Sunday, December 7, 2008

Online Journal Assessment

Evaluation is a necessary part of any assignment. Online journals are no exception and with this in mind, I adapted a journal rubric to score students' Online Book Journals. This Online Journal Rubric is still in draft stage, but will soon be used to measure students' work as they write about the fictional books they are reading.

These are the expectations to earn a 4/A on the Online Journal:
  • Entries are detailed with a sense of completeness
  • Specific details from book support the topic and thoughts, ideas, and opinions
  • Minimum of at least one paragraph (6 - 9 sentences) each day
  • Detailed understanding of book demonstrated in journal
  • Explanation and analysis of the "So What?", theme, or lesson ( Thanks to Sara)
  • Format is correct and consistent
  • Reading from SSR and home is complete and logged in book journal daily
  • Spelling, punctuation, and capitalization is correct

Visit the Reading Workshop Wikipage to view the entire Online Journal Rubric. Please comment with ideas and suggestions so this can be best written to fairly assess the quality of the journals.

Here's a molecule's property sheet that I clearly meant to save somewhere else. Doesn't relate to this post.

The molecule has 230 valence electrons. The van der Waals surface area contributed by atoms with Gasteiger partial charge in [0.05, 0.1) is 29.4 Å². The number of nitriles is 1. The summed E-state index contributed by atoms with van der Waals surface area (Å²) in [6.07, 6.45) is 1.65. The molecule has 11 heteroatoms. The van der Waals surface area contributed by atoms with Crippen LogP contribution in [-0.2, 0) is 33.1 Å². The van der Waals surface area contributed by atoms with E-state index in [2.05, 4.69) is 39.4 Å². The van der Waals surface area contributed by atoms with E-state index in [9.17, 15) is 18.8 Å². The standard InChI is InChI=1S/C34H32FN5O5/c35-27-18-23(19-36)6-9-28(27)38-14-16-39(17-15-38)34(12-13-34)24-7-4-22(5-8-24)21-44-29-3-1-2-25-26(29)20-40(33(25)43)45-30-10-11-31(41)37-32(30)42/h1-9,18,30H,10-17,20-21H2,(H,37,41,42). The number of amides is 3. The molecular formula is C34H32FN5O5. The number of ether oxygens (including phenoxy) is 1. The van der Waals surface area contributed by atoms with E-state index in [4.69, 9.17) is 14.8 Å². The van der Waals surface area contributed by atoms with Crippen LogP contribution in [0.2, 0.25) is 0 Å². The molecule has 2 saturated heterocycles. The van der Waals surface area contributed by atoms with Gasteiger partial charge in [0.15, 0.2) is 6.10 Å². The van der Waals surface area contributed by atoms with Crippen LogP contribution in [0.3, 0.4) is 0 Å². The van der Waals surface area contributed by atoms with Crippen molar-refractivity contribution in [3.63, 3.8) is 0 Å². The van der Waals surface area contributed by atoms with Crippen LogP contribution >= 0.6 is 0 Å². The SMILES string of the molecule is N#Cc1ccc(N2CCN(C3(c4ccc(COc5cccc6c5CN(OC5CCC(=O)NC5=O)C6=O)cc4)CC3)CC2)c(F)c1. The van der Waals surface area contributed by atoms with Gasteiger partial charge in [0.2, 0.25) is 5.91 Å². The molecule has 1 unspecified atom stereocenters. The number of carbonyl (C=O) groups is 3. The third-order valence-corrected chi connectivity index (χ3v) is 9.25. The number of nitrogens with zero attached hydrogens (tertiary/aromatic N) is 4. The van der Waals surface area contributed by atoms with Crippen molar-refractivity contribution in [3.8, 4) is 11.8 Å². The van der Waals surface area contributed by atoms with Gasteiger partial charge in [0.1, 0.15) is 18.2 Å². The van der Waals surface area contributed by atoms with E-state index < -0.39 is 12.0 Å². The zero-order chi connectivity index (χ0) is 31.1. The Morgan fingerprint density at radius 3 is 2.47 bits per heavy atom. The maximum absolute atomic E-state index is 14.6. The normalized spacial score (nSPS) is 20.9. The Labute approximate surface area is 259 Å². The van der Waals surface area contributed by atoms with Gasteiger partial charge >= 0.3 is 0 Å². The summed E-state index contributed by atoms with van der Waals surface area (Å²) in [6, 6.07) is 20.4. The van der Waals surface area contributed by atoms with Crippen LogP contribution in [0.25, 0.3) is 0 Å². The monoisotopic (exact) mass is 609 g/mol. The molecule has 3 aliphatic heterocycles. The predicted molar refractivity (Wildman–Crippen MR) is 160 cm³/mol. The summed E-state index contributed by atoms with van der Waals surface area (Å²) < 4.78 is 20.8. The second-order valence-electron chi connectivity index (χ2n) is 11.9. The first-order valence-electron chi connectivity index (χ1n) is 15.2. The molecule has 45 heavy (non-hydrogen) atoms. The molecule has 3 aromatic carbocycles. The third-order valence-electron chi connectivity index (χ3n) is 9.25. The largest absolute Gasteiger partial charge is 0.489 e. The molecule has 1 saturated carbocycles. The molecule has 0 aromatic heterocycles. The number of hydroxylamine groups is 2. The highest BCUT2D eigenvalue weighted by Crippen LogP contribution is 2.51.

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5 comments:

Makayla B. said...

I like this rubric. It is not that hard to get a four. All you really have to do is do what the rubric says. Then you could get a four real easy. I would rather get a four or a three than a two or a one.

sara said...

I am always asking my students to include their thoughts, feeling and opinions and then backing them up with evidence from the story.

I am asking them to find the "universal truths" or the golden lines that explain the author's point in writing the story.

Maybe your rubric can reflect those things as well.

rachael j said...

Mr. McGuire, I think that you should give students more time to write on there online jounals. I think this because, good typers are doing good in writing. (No problem with that)! But what about all the students who are not doing well in typing. They are going to fall behind. WE ARE ONLY HUMEN CHILDREN!!! ( Don't say we need to type faster).

Mr. McGuire said...

Rachel,

You have a good point. Students that can type faster definitely have an advantage. However, any time students have Internet access, like in library, study hall, and at home, they can write in their journal. Anyone that wants a good grade can always make the effort to write more.

Mr. McGuire said...

Sara,

Great point! There should be a reward for including the "So What?", theme or lesson in journal entries.